The purpose of this study is to explore the educational perceptions of Mexican parents living in the United States and how their experiences gestate Mexican student concepts of education. Additionally, the study explores the high drop-out rate among Mexican students enrolled in U.S. public education, the consequences the drop-out rate has on U.S. society, and the history and culture of Mexico that formed the environment in which Mexican parents lived their experiences. The study was administered using a qualitative, empirical, phenomenological methodology using in-depth interviews. The study sample consisted of six native Mexican parents with students enrolled in an urban school district in Utah. Data was collected using an interpreter, originally from Mexico, literate in English and Spanish. The in-depth interviews were recorded and translated, then transcribed using Dragon voice recognition software. The qualitative data was then analyzed for this study.
Two major themes were identified in the study. The leading theme ascertained within the data indicated gender roles of machismo and marianismo, as influenced by cultural proclivity, dominate family life, which is the basis of Mexican existence. The second dominant theme showed a narrow worldview inculcated by a group- or family-oriented life world experience. Recommendations to address the identified themes in the study are provided.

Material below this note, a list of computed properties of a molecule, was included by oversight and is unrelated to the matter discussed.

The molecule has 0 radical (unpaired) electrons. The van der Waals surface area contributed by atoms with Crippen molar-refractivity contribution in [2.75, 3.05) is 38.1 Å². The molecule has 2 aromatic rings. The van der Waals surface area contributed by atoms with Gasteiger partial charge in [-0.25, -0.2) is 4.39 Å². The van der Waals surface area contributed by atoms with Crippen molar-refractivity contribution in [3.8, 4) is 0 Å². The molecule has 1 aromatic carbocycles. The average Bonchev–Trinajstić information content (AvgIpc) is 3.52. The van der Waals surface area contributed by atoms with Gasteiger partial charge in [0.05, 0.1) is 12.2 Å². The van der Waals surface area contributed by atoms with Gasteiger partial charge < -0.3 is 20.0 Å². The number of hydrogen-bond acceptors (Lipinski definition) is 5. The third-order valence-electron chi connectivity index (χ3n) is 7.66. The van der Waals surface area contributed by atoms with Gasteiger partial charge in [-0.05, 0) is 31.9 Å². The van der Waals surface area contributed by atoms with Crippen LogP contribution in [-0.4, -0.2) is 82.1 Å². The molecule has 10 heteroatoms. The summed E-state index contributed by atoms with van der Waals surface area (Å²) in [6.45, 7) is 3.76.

|School:||University of Phoenix|
|School Location:||United States -- Arizona|
|Source:||DAI-A 77/04(E), Dissertation Abstracts International|
|Subjects:||Educational leadership, Education Policy|
|Keywords:||Education reform, High school dropout rate, Latino students, Mexican immigration, Mexico, Parental involvement, Parental perceptions|
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